Is carbon 14 dating correct
On April 26, 2007 this facility celebrated 25 years of operation, during which time it had processed over 75,000 radiocarbon measurements on objects ranging from the Dead Sea Scrolls to the Shroud of Turin.Their commercial rate (in 2008) is 5.00 per sample, which somewhat limits its accessibility to chronically under-funded archeological research projects.In this way, calibration tables have been developed that eliminate the discrepancy.Despite its usefulness, radiocarbon dating has a number of limitations.The theory behind radiocarbon dating is as follows: Why doesn't the carbon-14 in the air decay along with terrestrial carbon? The trick is that radioactive carbon-14 is continually replenished in a complex reaction that involves high-energy cosmic rays striking the upper atmosphere.
Radiocarbon dating is therefore limited to objects that are younger than 50,000 to 60,000 years or so.
This dramatically improves accuracy, and reduces the amount of carbon required from about 10 grams to only a few milligrams.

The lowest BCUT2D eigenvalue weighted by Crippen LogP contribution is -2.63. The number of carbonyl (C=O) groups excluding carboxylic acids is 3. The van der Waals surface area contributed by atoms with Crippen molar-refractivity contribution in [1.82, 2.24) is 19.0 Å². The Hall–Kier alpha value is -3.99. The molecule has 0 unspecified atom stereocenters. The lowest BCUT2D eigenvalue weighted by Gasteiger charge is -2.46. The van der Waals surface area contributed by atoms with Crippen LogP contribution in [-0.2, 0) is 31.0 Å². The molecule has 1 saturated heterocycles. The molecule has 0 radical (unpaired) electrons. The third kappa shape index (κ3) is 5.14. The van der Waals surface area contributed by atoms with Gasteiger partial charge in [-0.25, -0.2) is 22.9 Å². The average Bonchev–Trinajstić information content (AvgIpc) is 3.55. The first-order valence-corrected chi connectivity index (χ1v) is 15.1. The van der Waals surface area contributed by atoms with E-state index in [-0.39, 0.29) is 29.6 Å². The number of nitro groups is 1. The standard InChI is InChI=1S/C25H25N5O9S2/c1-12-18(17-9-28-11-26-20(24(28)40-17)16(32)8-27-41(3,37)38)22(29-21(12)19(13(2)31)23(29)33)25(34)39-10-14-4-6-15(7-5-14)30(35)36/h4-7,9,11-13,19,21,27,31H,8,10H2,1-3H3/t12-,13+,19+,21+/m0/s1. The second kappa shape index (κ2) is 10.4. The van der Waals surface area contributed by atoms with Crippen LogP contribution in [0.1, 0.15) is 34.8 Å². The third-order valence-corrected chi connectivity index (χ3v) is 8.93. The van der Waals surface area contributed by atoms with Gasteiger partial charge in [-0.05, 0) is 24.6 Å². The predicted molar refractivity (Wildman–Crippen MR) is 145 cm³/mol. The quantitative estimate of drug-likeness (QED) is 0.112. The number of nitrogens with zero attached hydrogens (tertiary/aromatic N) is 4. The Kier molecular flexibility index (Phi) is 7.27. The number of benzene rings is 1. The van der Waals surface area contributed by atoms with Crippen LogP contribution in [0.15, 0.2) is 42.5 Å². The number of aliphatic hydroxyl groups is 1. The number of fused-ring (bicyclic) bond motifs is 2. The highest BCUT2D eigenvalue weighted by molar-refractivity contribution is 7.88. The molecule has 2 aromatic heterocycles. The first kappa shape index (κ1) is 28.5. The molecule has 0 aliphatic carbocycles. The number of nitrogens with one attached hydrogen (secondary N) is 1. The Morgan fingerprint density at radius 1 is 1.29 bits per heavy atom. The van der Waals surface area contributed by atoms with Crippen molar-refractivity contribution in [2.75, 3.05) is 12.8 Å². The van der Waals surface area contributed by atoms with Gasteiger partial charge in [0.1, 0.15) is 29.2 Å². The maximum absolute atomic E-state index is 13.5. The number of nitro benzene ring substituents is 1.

In recent years, dating methods based on cosmogenic isotopes other than carbon (such as beryllium-10 and chlorine-36) have been developed, which allow for the dating of a wider variety of objects over much longer time scales.
Conversely, contamination by newer plant matter carried by flowing water or intruding plant roots may result in a date that is much too young. The original technique was based on counting the number of individual radioactive decay events per unit of time, using a device similar to a Geiger counter.
Archaeologists are acutely aware of these and other potential difficulties, and take extreme care in the selection and handling of objects to be dated. In the 1970s a new technique was developed called Accelerator-based Mass Spectrometry (AMS), which counts the number of carbon-14 atoms directly.